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When corporate executives this past week decided to resign en masse from two highly visible White House advisory councils, it was not only another marker in Donald Trump’s fall into political and policy irrelevancy, although it was surely that.

More significantly, it is likely to be looked back upon as a turning point in the evolution of American capitalism — an acknowledgment from some of the nation’s top corporate executives that the single-minded focus on maximizing profits and share prices that has been their mantra for the past three decades is no longer politically viable or morally acceptable.

It is unlikely that any of smiling executives who posed for photographs with the president this spring at the first meeting of the White House Strategic and Policy Forum and the Manufacturing Jobs Initiative had been enthusiastic supporters of candidate Trump. Publicly, most had opposed the president’s positions on immigration, trade, climate change and gay rights. Privately, many thought him unsuited for the job.

Nonetheless, the president’s economic advisers had convinced the executives that they would be able to help shape the administration’s economic program. And the executives were eager to lend their support and legitimacy to administration efforts to boost their profits by lowering taxes and reducing regulation. The run-up in stock prices since the inauguration — the “Trump bump” — seemed to confirm that original calculation.

But two things have changed that cost-benefit analysis.

The first was that the president and Republican allies in Congress have made such a hash of things that businesses are unlikely to get tax reform or the regulatory relief that they imagined.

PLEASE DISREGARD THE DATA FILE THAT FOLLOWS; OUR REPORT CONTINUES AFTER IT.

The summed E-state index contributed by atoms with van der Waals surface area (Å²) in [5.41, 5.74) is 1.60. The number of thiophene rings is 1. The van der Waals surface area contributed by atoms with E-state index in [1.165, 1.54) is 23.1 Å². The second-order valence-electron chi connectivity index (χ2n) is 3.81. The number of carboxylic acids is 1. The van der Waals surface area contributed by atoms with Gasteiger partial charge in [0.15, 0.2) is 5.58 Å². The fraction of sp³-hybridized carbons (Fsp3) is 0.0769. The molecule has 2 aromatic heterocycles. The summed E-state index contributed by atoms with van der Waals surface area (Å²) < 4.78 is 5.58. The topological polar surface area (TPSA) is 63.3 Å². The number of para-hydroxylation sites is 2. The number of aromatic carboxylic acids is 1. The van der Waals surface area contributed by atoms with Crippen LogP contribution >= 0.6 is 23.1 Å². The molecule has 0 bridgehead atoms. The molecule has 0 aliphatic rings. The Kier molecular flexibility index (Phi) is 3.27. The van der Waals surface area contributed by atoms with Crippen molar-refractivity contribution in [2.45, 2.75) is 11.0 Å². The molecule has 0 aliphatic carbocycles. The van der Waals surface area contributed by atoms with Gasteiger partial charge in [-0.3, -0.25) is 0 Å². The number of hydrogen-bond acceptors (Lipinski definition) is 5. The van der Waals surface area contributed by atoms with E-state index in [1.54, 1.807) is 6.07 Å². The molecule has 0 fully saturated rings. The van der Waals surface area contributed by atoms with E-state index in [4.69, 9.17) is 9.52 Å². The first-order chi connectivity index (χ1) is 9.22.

But the more surprising one was that Trump’s response to the protests and murderous violence by neo-Nazis and white supremacists in Charlottesville, Virginia, had been so offensive that, even if he were able to deliver for shareholders, customers and employees of these companies were no longer be willing to accept the moral compromise that went along with it.

In other words, it took Donald Trump to convince corporate leaders that maximizing profits for shareholders is not all that matters — that in the era of the internet and social media, other stakeholders have the power to force companies and their leaders to behave in ways that conform to social norms and are consistent with widely shared moral values.

The moral justification for “maximizing shareholder value” had always been a utilitarian one. It went something like this:

The magic of free markets is that, by allowing and encouraging producers, consumers and investors to act selfishly in ways that maximize their own income, the economy is led, as if by “an invisible hand,” in Adam Smith’s felicitous phrase, to a level of prosperity that makes everyone else in society better off.

This free-market system has lifted billions of people out of the subsistence poverty in which they were trapped for centuries. By generating the greatest good for the greatest number, free-market capitalism is the most moral economic system ever devised. And because of that, it is not necessary to judge whether actions of individuals or firms in the marketplace are moral or immoral. Business is amoral.